Jamal's 'Empire' Lyrics Represent His Evolution

Jamal Lyons (played by cutie Jussie Smollett) is the most interesting character on Empire. While his brothers are spinning off into crazy levels of dysfunction (Hakeem) or forgetting to take his meds and plotting a Shakespearian-level family takeover (Andre), Jamal’s plotlines are by-and-large representative of his evolution as a man, musician, and son. He has the best music on the show (it’s very evocative of Frank Ocean, blended with a little bit of Babyface), and Timbaland (the show’s musical overlord) has done an excellent job maintaining that these are songs that an artist like Jamal would actually write and perform. In fact, Jamal's songs on Empire have done an excellent job of portraying his growth as a character.

Of course, Jamal’s life isn’t all songwriting and rainbows. His father, Lucious, is aiming for one of his sons to inherit the family business, but Jamal’s sexuality essentially disqualifies him as a contender (in Luscious’ mind, at least). Jamal’s mom, Cookie, is his manager and is basically using Jamal’s fledging artistic success as a means to get back at Lucious. Jamal is also fighting with his brothers and losing his boyfriend. All of that sounds like it would breed some decent tunes, huh? Interesting here is the evolution that Jamal’s lyrics have made over his arc on the show. By listening to specific songs from certain parts of the season, it’s fairly easy to tell Jamal’s emotional state.

Jamal kicks off his musical season with “Good Enough,” a song about not being able to live up to the standards of your family (I think we know who this song is about, no?). He sings, “I gave you all of me/But it still ain’t enough to make you happy/I gave you everything/It still don’t measure up.” From these lyrics, it’s safe to say that Jamal’s confidence when it comes to his father is shot. “I’ll never be big enough to pay your dues/But I keep trying/And you just keep on making me jump through hoops,” Jamal sings. The lyrics in “Good Enough” are emotional and relatable, but they certainly lack the swagger seen in a mature, confident artist.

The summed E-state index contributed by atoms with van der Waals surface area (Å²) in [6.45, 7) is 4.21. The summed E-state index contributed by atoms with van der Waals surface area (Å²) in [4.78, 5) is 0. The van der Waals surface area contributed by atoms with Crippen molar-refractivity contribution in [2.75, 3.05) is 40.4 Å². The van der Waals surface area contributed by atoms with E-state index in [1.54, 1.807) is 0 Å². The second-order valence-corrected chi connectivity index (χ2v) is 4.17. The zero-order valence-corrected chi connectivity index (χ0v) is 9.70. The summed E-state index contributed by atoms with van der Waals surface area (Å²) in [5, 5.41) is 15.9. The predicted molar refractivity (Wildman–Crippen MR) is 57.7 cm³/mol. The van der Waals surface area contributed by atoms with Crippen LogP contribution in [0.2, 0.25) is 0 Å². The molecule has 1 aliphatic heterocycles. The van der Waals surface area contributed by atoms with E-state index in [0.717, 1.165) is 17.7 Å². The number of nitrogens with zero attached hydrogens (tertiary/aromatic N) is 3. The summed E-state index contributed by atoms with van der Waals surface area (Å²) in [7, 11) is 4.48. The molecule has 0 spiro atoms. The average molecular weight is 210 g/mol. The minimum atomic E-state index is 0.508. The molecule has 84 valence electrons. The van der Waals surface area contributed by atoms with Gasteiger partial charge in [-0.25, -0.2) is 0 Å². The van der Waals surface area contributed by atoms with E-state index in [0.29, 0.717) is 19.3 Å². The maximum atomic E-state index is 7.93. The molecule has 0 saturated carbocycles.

After Jamal lets go of trying to impress and convince Lucious that he is, I don’t know, a viable human being, he writes and records “Keep Your Money.” Sort of self-explanatory, no? Jamal sings, “Work hard and play even harder/Gotta save up all my nickels and quarters/Can’t ask you for a handout/It’s time to be a man now.” This is his kiss-off song to Lucious, saying that he doesn’t need his father in order to be a successful artist and, most importantly, a confident person. In singing “You ain’t worth the time/Can’t let it go to waste,” Jamal finally realizes that Lucious isn’t worth all this drama. Yay! Jamal’s growing as an artist and growing away from the clutches of his father.

As Jamal’s star rises (thanks to Cookie, let’s be real), he does a song with his brother, Hakeem, called “Money For Nothing.” Could we be thinking that Jamal’s newly self-assured persona had something to do with this carpe diem, spend some cash attitude? He sings, “Commas and zeros, that's the way we do it/We make it work in this economy/Rollin' dinero, pockets stay polluted/Money is dirty and we don't play clean.” These lyrics are more representative of today’s popular party anthems. When Jamal sings “ain't nothin' in this effin' world for free,” he has shed the shy persona of “Good Enough” and realized that he wants this dream, he’s the only one who is going to go out and get it for himself. Maybe with Cookie’s help.

So where will Jamal go from here? I would personally like to see him completely screw over Lucious (that man, SMH), but a gal can only dream. In the meantime, I’ll be waiting to hear Jamal croon his next song.

Image: Chuck Hodes/Fox